Not only will you reek havoc on your family but you will be teaching your children to do the same. They will either become the aggressor or the victim with no middle ground.

Don’t let shame prevent you from seeking the help you need. You and your family deserve a better future.

Until next time. God Bless.

Counselling Brisbane

What Fixed Belief is Hiding Behind Your Anger?

By | Blogs for blokes, Men and Emotions | No Comments

Is Anger always Negative?

Anger is in fact an emotion that can be used for good and more often than not, for bad. But it is worth keeping in mind that it is not always a negative emotion.

Like all emotions, anger can be controlled. Just like you can withhold laughter, or stop the flow of tears, you can stop being angry. Of course saying you can stop your anger rages and outbursts is one thing, actually stopping them is quite another.

The problem is of course is that with anger there is another emotion that lies underneath. For many of you who get angry on a regular basis you might find it difficult to identify this other emotion. For a lot of angry men, this is one emotion that they do not want people to see that they have.

But of course all emotions are universal, unless you’re a psychopath, but that’s another topic. So trying to hide an emotion successfully is like trying to hold your breath indefinitely. Sooner or later that emotion surfaces or you die from no oxygen. And for a lot of angry males this other emotion is hidden under the surface and masquerading as anger.

What is that other emotion? Of course it is fear.

Why is Fear related to Anger?

Fear is a chain reaction in the brain that starts with a stressful stimulus and ends with the release of chemicals that cause a racing heart, fast breathing and energized muscles, among other things, also known as the fight-or-flight response.’

You could almost replace the word ‘fear’ with ‘anger’ and still get the same answer. So they are often intertwined. So now you might be thinking why am I raising fear with anger.

…Lets suppose for moment that every angry man is hiding something. Something that he himself doesn’t even understand. A better way is to suggest that he has buried something deep within himself and can’t bear to have a look at it. In fact he will do almost anything to avoid being reminded of this. He will go to such lengths as, dare we say, hit someone, bash a stranger, or kill his partner. He will get to extreme levels of violence to avoid this ‘PAIN’.

Now most men don’t get to the level of harming those they love but I would imagine many have come very close. Before I go any further please understand that I do not condone violence on any level ever! There is no justification for it unless you need to protect someone’s life from someone else trying to kill them.

If there are people or organisations out there who have suggested to you that doing ‘anger’ exercises will solve anger issues for you then they only telling you half the story. They are well meaning and I support them in their attempts to help angry people but the biggest part of the recovery is not being told.

The role of Fixed-Beliefs and Anger

There is another aspect of anger that very few people in counselling mention, let alone understand. Without this understanding anger cannot be managed properly and any interventions are short-lived.

So what is the third string in this bow? A fixed-belief. For many of us, regardless of our emotions hold many fixed-beliefs, about ourselves, our environment and the world at large.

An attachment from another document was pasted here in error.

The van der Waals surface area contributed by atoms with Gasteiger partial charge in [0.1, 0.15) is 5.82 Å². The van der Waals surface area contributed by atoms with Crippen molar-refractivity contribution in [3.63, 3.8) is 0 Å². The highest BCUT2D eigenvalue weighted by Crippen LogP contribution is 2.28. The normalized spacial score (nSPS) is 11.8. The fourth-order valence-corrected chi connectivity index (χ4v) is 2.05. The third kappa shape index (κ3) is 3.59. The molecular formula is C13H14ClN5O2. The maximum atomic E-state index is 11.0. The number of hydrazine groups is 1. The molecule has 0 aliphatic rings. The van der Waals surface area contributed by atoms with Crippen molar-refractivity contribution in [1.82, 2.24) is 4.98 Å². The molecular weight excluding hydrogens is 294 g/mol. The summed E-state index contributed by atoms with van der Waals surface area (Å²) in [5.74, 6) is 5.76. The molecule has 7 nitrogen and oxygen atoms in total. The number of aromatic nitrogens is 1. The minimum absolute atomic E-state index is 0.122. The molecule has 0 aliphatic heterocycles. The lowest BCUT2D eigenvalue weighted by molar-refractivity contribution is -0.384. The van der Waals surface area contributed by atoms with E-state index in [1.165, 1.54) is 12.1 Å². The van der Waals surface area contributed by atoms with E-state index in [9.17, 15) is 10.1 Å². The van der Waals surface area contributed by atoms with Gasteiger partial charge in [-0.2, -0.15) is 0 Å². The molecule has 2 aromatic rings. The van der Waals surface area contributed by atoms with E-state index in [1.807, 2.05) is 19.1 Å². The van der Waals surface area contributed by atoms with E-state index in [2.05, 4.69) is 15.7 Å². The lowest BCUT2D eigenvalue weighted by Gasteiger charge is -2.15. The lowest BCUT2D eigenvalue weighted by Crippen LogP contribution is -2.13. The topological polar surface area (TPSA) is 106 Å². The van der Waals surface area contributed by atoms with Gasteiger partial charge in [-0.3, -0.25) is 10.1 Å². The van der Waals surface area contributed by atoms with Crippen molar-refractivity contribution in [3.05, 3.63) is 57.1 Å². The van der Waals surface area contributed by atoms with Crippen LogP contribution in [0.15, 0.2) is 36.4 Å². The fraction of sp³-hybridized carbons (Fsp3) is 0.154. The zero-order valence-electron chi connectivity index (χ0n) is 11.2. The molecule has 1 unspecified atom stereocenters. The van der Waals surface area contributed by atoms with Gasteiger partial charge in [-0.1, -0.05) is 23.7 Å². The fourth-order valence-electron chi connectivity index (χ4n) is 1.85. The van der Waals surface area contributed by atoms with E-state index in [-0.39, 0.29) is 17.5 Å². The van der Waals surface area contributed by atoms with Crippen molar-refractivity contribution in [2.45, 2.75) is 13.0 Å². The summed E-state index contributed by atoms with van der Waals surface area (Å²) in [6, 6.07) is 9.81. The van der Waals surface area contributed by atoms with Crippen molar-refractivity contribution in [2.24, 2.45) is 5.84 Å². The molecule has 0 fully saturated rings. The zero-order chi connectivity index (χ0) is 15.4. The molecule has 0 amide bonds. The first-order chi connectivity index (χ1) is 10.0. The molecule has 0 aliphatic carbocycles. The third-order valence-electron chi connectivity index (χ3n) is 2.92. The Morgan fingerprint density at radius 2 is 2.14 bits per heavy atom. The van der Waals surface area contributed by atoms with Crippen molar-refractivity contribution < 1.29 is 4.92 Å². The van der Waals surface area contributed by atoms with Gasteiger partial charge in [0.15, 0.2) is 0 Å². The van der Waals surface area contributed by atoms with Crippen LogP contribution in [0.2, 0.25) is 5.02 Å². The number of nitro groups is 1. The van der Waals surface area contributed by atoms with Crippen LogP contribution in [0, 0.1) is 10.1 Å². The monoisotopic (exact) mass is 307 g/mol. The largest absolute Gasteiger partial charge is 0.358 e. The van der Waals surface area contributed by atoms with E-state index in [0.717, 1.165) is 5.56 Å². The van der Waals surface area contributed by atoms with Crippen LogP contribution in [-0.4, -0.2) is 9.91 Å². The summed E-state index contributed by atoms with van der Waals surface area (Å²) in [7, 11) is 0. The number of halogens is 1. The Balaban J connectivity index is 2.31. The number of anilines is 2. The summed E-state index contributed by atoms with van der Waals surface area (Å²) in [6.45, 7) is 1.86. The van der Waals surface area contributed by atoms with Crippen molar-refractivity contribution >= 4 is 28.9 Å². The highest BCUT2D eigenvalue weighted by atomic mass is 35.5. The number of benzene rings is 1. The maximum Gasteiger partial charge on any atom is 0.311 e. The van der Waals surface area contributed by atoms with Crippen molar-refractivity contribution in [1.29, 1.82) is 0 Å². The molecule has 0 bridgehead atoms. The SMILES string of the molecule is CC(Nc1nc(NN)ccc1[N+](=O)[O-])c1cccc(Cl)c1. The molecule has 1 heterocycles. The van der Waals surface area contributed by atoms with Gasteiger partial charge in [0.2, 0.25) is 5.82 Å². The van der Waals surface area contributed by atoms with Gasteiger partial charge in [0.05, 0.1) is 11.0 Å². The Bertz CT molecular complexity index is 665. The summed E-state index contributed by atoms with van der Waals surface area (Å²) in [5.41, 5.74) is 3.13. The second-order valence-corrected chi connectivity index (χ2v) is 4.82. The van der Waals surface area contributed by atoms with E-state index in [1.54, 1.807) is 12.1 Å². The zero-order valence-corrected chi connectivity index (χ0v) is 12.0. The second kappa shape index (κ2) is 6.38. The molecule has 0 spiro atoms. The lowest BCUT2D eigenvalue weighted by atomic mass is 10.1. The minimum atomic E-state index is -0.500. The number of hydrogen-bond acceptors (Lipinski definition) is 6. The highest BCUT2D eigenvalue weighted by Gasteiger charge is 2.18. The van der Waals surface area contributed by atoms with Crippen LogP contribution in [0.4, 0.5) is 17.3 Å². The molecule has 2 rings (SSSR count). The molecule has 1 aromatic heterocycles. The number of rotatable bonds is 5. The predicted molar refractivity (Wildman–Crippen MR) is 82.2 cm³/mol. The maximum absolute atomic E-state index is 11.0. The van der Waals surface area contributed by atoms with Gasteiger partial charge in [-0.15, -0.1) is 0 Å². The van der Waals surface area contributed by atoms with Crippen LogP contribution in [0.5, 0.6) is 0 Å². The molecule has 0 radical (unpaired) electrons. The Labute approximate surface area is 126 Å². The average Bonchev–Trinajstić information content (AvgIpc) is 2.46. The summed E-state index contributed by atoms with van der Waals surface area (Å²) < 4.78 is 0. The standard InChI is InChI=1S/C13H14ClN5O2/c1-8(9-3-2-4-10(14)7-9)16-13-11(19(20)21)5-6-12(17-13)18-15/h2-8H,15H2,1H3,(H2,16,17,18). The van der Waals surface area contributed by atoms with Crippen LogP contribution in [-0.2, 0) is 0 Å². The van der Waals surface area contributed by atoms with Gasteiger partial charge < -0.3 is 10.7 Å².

But what is particularly important about the fixed-belief of an angry man is that it is almost always untrue. Because as you can see, in the word ‘belief’ there is a ‘lie’.

So what is this fixed-belief that drives a lot of men, and women, to anger and sometimes rage?

Well that is a difficult question to ask without having the opportunity to talk with someone face-to-face but ultimately, for men in particular, it is the fear of being inadequate and that fear leads to shame.

Shame is the silent killer of all men. Please keep in mind that avoiding shame is the goal of most men and we will go to extraordinary lengths to achieve it.

So if you, or someone you know is experiencing a high level of anger on a regular basis then you or they need to seek help. Remember that your anger is hiding a fear and that fear is feeding a fixed-belief. And the good news is that fixed-belief is not true.

Ultimately that fixed-belief is built on a feeling of inadequacy or not measuring up. There are a number of other important core hurts that contribute to an angry state but being inadequate is top of the pecking order. And so in order to understand and appreciate this fact, those with anger issues need to talk to someone and uncover the driving force that controls your life.

You will be glad you made the effort, and so will your partner, family and friends.

Until next time. God Bless.

Counselling Brisbane

The Sandwich You Can’t Eat But You Can Digest

By | Family Matters | No Comments

Children want to be respected also

On the weekend I was at the farmers market in Eagle Farm when I saw a dad berate his young daughter for not doing something. What really annoyed me was that he was attempting to use adult logic with a 7 year old. Good luck my friend! It really bothers me when I see a mum or a dad ripping into their kid about something they have done or said or even a way they have behaved without any explanation or forethought. You often see them erupting like a volcano on the kid without any thought for the feelings of the kid or the circumstances surrounding the offense. But before you start on me for suggesting all kids are angels let me explain.

Not all kids are angels, I know, I have two of my own and countless nieces and nephews. Two of which are the spurn of the devil. I’m not kidding! I know we have all heard how we should talk to our children respectfully and model the kind of behaviour we expect from them, but sometimes they just don’t, can’t or won’t listen. The truth is kids will be kids and that’s about all we can expect from them.

I raise this topic because of the countless times I have had to listen to a man or woman tell me about their dreadful upbringing and how they were never affirmed, never given the benefit of the doubt and never respected. They were always told they were bad kids, naughty children etc. And it is no surprise why they are seeing me with the expectation I will help them out of this mess.